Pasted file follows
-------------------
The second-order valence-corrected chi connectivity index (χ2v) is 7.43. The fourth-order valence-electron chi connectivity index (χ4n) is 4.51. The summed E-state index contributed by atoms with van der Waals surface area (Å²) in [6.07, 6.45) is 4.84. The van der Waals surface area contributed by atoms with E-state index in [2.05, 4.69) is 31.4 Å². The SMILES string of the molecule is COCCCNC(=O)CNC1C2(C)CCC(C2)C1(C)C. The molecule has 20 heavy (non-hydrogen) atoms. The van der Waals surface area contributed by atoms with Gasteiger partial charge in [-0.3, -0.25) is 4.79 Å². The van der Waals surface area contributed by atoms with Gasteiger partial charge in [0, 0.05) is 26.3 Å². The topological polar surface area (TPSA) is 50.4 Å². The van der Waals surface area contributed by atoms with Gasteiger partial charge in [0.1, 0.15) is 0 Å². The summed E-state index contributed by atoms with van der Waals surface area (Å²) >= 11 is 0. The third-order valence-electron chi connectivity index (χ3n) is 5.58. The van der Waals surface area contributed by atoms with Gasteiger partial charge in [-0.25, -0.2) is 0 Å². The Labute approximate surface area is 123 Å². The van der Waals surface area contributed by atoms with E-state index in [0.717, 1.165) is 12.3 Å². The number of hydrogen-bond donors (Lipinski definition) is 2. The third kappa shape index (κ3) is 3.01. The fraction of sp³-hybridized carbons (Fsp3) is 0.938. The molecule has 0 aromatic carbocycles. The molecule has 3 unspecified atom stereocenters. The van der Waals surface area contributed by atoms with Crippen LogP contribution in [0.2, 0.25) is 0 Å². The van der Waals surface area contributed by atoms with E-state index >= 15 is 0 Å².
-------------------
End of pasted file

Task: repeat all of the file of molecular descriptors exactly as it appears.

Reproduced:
The second-order valence-corrected chi connectivity index (χ2v) is 7.43. The fourth-order valence-electron chi connectivity index (χ4n) is 4.51. The summed E-state index contributed by atoms with van der Waals surface area (Å²) in [6.07, 6.45) is 4.84. The van der Waals surface area contributed by atoms with E-state index in [2.05, 4.69) is 31.4 Å². The SMILES string of the molecule is COCCCNC(=O)CNC1C2(C)CCC(C2)C1(C)C. The molecule has 20 heavy (non-hydrogen) atoms. The van der Waals surface area contributed by atoms with Gasteiger partial charge in [-0.3, -0.25) is 4.79 Å². The van der Waals surface area contributed by atoms with Gasteiger partial charge in [0, 0.05) is 26.3 Å². The topological polar surface area (TPSA) is 50.4 Å². The van der Waals surface area contributed by atoms with Gasteiger partial charge in [0.1, 0.15) is 0 Å². The summed E-state index contributed by atoms with van der Waals surface area (Å²) >= 11 is 0. The third-order valence-electron chi connectivity index (χ3n) is 5.58. The van der Waals surface area contributed by atoms with Gasteiger partial charge in [-0.25, -0.2) is 0 Å². The Labute approximate surface area is 123 Å². The van der Waals surface area contributed by atoms with E-state index in [0.717, 1.165) is 12.3 Å². The number of hydrogen-bond donors (Lipinski definition) is 2. The third kappa shape index (κ3) is 3.01. The fraction of sp³-hybridized carbons (Fsp3) is 0.938. The molecule has 0 aromatic carbocycles. The molecule has 3 unspecified atom stereocenters. The van der Waals surface area contributed by atoms with Crippen LogP contribution in [0.2, 0.25) is 0 Å². The van der Waals surface area contributed by atoms with E-state index >= 15 is 0 Å².